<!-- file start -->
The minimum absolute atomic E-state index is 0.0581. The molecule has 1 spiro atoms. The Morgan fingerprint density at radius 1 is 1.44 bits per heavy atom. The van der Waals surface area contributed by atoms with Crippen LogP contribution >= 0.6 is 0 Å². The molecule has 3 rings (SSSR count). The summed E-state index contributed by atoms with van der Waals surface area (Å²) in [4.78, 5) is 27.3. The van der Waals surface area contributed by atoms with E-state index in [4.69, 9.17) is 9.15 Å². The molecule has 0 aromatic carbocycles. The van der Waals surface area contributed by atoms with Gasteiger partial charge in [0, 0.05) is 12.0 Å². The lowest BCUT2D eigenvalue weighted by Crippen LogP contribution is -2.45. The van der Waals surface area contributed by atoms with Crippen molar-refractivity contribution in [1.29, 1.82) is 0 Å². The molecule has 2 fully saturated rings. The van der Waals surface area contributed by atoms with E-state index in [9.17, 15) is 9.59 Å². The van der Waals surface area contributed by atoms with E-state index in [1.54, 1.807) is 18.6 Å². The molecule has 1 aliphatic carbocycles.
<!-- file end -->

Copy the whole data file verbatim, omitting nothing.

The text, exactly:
The minimum absolute atomic E-state index is 0.0581. The molecule has 1 spiro atoms. The Morgan fingerprint density at radius 1 is 1.44 bits per heavy atom. The van der Waals surface area contributed by atoms with Crippen LogP contribution >= 0.6 is 0 Å². The molecule has 3 rings (SSSR count). The summed E-state index contributed by atoms with van der Waals surface area (Å²) in [4.78, 5) is 27.3. The van der Waals surface area contributed by atoms with E-state index in [4.69, 9.17) is 9.15 Å². The molecule has 0 aromatic carbocycles. The van der Waals surface area contributed by atoms with Gasteiger partial charge in [0, 0.05) is 12.0 Å². The lowest BCUT2D eigenvalue weighted by Crippen LogP contribution is -2.45. The van der Waals surface area contributed by atoms with Crippen molar-refractivity contribution in [1.29, 1.82) is 0 Å². The molecule has 2 fully saturated rings. The van der Waals surface area contributed by atoms with E-state index in [9.17, 15) is 9.59 Å². The van der Waals surface area contributed by atoms with E-state index in [1.54, 1.807) is 18.6 Å². The molecule has 1 aliphatic carbocycles.